China Launches Two Demonstration Satellites to Space

Chinese Long March 2C Rocket Launch, Oct. 14, 2012
A Long March 2C rocket carrying two satellites blasts off from the Taiyuan Satellite Launch Center in China on Oct. 14, 2012. (Image credit: China Academy of Space Technology)

China successfully launched a Long March 2C rocket Sunday (Oct. 14), orbiting a pair of engineering research satellites to test new technologies in space, according to state-run media reports.

The Long March 2C launcher lifted off at 11:25 a.m. Beijing time Sunday (0325 GMT; 11:25 p.m. EDT Saturday) from the Taiyuan space center in northern China's Shanxi province, a remote site about 265 miles (426 kilometers) southwest of Beijing.

The state-run Xinhua news agency reported the launch was successful. China did not announce plans for the launch in advance.

The Long March 2C booster was carrying two Shijian 9 demonstration satellites, state media reported. The rocket reached a near-polar orbit, according to U.S. military tracking data.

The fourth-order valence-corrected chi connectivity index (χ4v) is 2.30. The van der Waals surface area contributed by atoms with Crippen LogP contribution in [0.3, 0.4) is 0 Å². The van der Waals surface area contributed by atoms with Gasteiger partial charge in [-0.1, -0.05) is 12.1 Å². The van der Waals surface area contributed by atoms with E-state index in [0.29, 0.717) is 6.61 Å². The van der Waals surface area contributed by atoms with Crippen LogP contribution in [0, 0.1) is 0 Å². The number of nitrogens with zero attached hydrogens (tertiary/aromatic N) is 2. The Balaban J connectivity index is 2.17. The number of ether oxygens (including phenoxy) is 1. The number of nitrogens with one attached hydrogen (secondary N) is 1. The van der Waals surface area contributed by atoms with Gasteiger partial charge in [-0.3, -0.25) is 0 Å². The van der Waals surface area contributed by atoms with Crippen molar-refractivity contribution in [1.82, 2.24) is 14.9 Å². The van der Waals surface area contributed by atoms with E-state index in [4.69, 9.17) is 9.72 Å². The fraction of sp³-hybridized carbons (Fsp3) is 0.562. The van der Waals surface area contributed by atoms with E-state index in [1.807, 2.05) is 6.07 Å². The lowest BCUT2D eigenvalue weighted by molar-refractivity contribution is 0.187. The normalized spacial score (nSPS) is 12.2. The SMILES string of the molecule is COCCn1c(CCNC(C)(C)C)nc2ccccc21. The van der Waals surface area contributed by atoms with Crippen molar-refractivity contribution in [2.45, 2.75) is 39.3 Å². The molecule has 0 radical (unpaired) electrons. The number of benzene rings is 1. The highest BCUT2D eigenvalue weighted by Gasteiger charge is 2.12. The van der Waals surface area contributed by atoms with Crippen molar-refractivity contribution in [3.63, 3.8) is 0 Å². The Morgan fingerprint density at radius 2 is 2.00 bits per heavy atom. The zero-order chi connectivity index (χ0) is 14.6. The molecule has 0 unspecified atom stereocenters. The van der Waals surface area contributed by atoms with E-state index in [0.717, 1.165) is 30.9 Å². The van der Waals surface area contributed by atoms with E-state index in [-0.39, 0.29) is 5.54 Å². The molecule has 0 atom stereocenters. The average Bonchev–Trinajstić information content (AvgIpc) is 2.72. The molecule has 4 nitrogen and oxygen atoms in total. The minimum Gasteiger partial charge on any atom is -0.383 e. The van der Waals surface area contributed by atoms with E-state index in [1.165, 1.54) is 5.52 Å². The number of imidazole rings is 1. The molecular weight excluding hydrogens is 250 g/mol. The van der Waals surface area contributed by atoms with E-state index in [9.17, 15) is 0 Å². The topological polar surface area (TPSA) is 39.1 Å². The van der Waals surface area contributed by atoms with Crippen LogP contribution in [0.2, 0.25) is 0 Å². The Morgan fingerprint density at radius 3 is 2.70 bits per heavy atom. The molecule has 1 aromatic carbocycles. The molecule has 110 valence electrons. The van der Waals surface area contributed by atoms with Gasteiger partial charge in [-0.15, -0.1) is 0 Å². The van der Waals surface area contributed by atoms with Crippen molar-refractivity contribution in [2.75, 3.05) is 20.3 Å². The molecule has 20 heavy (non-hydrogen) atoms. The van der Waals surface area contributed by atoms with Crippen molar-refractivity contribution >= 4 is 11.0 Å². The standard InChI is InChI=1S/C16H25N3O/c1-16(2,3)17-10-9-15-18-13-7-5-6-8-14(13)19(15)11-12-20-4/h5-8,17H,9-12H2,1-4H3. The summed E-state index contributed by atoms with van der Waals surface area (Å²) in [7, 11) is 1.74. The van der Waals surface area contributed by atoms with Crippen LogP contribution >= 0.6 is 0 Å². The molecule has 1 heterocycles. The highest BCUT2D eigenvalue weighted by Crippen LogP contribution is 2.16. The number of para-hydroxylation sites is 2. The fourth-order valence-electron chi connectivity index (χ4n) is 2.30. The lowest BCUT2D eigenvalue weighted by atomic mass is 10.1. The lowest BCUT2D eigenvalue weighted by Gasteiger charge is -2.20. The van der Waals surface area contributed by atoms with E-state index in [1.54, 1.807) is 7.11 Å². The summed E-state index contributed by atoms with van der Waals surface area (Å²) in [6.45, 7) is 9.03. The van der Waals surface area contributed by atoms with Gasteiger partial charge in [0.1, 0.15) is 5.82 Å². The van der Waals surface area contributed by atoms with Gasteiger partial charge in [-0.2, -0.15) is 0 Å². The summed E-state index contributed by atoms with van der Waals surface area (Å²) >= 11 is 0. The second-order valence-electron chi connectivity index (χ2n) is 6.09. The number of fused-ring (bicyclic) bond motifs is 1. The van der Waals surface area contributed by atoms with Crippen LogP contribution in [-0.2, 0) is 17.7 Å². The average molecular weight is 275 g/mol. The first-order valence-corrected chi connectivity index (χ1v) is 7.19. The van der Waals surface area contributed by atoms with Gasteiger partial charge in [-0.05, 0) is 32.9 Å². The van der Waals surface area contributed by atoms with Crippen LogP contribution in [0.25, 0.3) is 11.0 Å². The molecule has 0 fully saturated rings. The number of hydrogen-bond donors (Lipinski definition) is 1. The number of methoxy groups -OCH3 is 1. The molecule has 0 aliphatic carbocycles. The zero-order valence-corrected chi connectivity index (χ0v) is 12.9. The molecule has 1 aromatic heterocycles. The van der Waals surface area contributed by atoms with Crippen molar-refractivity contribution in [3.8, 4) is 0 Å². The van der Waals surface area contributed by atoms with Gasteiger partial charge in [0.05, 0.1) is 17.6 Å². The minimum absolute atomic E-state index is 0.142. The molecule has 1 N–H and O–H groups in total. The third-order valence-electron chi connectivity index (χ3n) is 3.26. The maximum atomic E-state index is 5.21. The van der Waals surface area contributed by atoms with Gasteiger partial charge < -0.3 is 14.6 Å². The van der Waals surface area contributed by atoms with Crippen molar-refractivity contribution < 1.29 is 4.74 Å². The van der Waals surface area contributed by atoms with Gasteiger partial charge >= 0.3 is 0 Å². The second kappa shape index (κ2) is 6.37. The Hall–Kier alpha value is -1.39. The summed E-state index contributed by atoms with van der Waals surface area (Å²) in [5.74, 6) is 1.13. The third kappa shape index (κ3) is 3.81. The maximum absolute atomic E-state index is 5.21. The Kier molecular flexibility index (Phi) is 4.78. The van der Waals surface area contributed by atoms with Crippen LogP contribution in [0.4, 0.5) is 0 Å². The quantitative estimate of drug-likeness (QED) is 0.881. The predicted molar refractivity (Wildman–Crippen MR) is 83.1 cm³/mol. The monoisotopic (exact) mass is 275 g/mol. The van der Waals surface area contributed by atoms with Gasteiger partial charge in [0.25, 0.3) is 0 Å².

Official Chinese reports did not identify what specific components the Shijian 9 satellites would test in orbit, but state media said the mission would focus on satellite reliability demonstrations and validating high-performance Chinese-made technologies.

Shijian means "practice" in Chinese.

Sunday's launch marked China's 14th space launch of 2012 and the 56th mission to reach orbit worldwide this year.

Copyright 2012, all rights reserved.

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Stephen Clark is the Editor of Spaceflight Now, a web-based publication dedicated to covering rocket launches, human spaceflight and exploration. He joined the Spaceflight Now team in 2009 and previously wrote as a senior reporter with the Daily Texan. You can follow Stephen's latest project at and on Twitter.